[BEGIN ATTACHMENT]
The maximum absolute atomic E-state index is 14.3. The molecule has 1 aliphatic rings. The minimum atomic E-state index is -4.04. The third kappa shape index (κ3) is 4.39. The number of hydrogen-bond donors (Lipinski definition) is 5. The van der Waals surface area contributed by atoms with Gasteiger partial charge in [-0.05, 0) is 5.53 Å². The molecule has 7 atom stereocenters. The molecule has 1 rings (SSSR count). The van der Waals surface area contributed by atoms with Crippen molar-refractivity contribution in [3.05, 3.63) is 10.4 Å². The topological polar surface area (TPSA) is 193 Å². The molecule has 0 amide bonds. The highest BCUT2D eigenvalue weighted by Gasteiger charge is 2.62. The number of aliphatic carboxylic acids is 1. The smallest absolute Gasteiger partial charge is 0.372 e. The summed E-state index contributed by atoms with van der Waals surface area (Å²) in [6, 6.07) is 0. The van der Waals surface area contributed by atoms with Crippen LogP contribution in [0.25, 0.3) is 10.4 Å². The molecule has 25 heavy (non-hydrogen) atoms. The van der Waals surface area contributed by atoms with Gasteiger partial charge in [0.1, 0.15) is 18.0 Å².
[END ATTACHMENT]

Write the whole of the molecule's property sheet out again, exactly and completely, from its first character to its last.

The maximum absolute atomic E-state index is 14.3. The molecule has 1 aliphatic rings. The minimum atomic E-state index is -4.04. The third kappa shape index (κ3) is 4.39. The number of hydrogen-bond donors (Lipinski definition) is 5. The van der Waals surface area contributed by atoms with Gasteiger partial charge in [-0.05, 0) is 5.53 Å². The molecule has 7 atom stereocenters. The molecule has 1 rings (SSSR count). The van der Waals surface area contributed by atoms with Crippen molar-refractivity contribution in [3.05, 3.63) is 10.4 Å². The topological polar surface area (TPSA) is 193 Å². The molecule has 0 amide bonds. The highest BCUT2D eigenvalue weighted by Gasteiger charge is 2.62. The number of aliphatic carboxylic acids is 1. The smallest absolute Gasteiger partial charge is 0.372 e. The summed E-state index contributed by atoms with van der Waals surface area (Å²) in [6, 6.07) is 0. The van der Waals surface area contributed by atoms with Crippen LogP contribution in [0.25, 0.3) is 10.4 Å². The molecule has 25 heavy (non-hydrogen) atoms. The van der Waals surface area contributed by atoms with Gasteiger partial charge in [0.1, 0.15) is 18.0 Å².